Album Review: The xx – I See You

Release Date: January 13th 2017

Label: Young Turks

Genre: Alternative Dance, Dream Pop, Indie Pop

The xx have come through with their fullest, richest and most sonically engaging record to date, but one that ultimately falls short of what it could have been. 

The xx broke out with the release of their debut album, xx, in 2009 to critical acclaim, and although some of the tracks off of this record blew me out of the water, such as “Intro”, “Crystalised” and “Islands”, the album overall failed to grab my attention for its entire runtime, despite repeatedly returning to it. Their 2012 sophomore release, Coexist, felt like a bit of a step backward for the band at the time, and I still maintain that it does not live up to much of the promise demonstrated on their debut. And now, the British band’s third record, I See You, has finally released, and it is certainly a better release than Coexist, however, also an album that falls into the same trap as xx, a record with some outstanding tracks that just fails to grab me for its entirety.

Most of what I love about this record is to do with Jamie xx’s production, whose 2015 solo debut, In Colour, was one of my favourite releases of that year. Jamie’s role in the band has shifted somewhat, with his production becoming more prevalent on this record than ever before as the band opt for a dancier aesthetic, which, to me, works to their benefit. Lead single “On Hold” encapsulates this perfectly, incorporating swirling dance rhythms behind delicate instrumentation that then breaks down into a gorgeous vocal sample of Hall & Oates’ “I Can’t Go For That (No Can Do)”.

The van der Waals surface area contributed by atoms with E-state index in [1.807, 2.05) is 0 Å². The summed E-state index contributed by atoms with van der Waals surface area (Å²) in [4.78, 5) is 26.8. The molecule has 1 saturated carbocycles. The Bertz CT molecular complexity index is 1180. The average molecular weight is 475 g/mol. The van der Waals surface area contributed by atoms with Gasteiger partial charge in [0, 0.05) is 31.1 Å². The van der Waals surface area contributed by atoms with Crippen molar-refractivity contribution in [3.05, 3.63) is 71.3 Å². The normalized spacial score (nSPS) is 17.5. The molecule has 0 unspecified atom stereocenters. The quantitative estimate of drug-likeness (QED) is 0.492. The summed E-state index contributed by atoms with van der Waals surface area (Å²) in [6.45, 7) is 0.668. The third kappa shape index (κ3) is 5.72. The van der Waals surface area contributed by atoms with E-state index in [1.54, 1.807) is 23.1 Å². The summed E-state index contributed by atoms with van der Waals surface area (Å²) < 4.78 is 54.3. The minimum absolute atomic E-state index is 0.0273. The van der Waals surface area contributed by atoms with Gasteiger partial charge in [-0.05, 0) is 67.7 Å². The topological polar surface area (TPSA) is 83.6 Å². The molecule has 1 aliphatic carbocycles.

It is I See You‘s moodier, slower moments that tend to rub me the wrong way (with the exception of the passionate “Performance”, which is a standout), with tracks like “Test Me” lacking the type of emotion and passion in both the vocal performances and the instrumentation that could carry it through. Such a moment perfectly captures why the moody aesthetic the band frequently goes for often sees their tracks become rather forgettable and skippable.

I am glad that The xx have made an attempt to broaden their sound, with the result being a more adventurous and sonically engaging record than their sophomore release, however, I would love to see them continue down this path of experimentation with dancier production and a more passionate energy on a whole project in the future.

I See You may not be my favourite album of the year, but it certainly shows The xx’s ability to craft catchy, punchy songs full of emotion and substance when they aren’t too caught up in crafting a moody, brooding aesthetic. I understand why this aesthetic is appealing to so many, but the lack of emotion, passion and chemistry that often comes as a result rubs me the wrong way. I yearn for an album by this band that grips me for its entire runtime, and although I See You is not this album, I’m confident that it will come eventually, especially if Jamie continues to deliver such gorgeous and swirling production.

6.5/10

Favourite Tracks: Replica, On Hold, Dangerous, Performance

You can buy I See You here.

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